Richard Woolcott, AC

Secretary, Department of Foreign Affairs and Trade, 1988-92

Table of Contents

Background
Woolcott Presentation: June 8, 2006
Question: Were cables sent back by Missions overseas given sufficient weight?
Question: Do you consider that three years is an optimum period to be secretary? It would be considered an incredibly short period for the chief executive of a large bank.
Question: There is a general impression that in the last 10 years the Australian Public Service has become not a service of the public, but a ministerial service. Do you think there has been this change in Foreign Affairs?
Question: There has always been tension between the departments because of the different focus and interests. Could you tell us what was the issue that caused you most trouble in that regard and did you think the inter-ministerial mechanisms that were in place in your day were sufficient to cope with this.
Question: What were the highlights of your career, both as secretary and before you were secretary?

Background

Richard Woolcott's tenure as secretary coincided with one of the most active periods of Australian foreign policy under Gareth Evans, who began what would become an eight-year term as Foreign Minister the day after Woolcott was appointed.

Several Australian policy initiatives were active simultaneously. They included Prime Minister Hawke's efforts to bring APEC into being, Evans’s determination to contribute to the Cambodian peace process, the development of a security dialogue in the Asia Pacific region (which was to become the ASEAN Regional Forum), attempts to inject more substance into Australia’s relations with Indonesia, and Trade Minister Michael Duffy’s push to bring to a successful conclusion the Uruguay Round of Multilateral Trade Negotiations. Australia also pursued a more active role in the United Nations, the South Pacific and the Indian Ocean.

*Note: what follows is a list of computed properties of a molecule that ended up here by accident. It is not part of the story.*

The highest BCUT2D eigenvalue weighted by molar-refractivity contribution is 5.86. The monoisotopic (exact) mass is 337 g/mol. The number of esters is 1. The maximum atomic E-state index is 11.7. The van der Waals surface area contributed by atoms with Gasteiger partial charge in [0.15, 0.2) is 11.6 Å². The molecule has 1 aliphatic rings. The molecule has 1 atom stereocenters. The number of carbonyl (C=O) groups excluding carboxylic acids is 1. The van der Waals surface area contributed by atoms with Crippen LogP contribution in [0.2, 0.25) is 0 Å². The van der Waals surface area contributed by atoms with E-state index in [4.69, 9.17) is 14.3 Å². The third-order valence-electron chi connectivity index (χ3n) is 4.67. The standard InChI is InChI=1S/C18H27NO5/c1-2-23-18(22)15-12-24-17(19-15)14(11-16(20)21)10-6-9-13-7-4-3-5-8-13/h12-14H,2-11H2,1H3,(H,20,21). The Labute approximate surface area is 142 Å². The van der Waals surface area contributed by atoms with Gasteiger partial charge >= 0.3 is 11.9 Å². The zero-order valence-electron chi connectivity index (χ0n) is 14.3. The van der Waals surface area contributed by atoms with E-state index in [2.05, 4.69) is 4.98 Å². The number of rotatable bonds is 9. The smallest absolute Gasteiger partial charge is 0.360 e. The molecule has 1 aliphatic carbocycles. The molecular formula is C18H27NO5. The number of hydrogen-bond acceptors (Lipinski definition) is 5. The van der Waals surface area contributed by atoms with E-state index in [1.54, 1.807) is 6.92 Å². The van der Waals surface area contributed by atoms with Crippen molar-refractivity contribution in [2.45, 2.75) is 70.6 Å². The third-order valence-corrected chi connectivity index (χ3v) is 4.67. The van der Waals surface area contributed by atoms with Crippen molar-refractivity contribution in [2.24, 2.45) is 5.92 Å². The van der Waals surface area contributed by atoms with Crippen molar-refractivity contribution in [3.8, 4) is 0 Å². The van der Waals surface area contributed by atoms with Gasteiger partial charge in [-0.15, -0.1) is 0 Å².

Clearly, the most significant external event during the period was the end of the Cold War. This required new policy approaches and enhanced cohesion between defence and security policies generally. For Australia, it meant paying attention to its alliance with the United States while enhancing self-reliance. The other major event was the first Gulf War in 1991 (involving the Australian Defence Force).

The department coped well with these demanding challenges during the period. It was also managing technological change in its overseas network, which underwent substantial upgrading during this period. Bedding down the amalgamated department's new organisation and culture continued to be a high priority. The absorption of the trade and information functions into the department came to be regarded as one of the main successes of the 1987 moves towards ‘mega-departments’. In time, and after some questioning, it was judged a success by both major political parties and the National Party.

Woolcott's appointment as secretary came later in his career than may have been expected (he had declined to be considered for the position in 1973). He had already served in high profile Head of Mission positions, including a lengthy period as Australia's Ambassador to the United Nations in New York (1982–88), during which he represented Australia on the Security Council for two years. So Woolcott was already comparatively well known in Australia, the United States and in the Asia Pacific region and was well placed to play a prominent role in the initiatives launched by Hawke and Evans. His relaxed style of leadership was suited to the demanding tasks facing the department and he was a popular secretary.

Richard Woolcott has published The Hot Seat: Reflections on Diplomacy from Stalin’s Death to the Bali Bombings (Harper Collins 2003). He continues to be a regular commentator on foreign policy.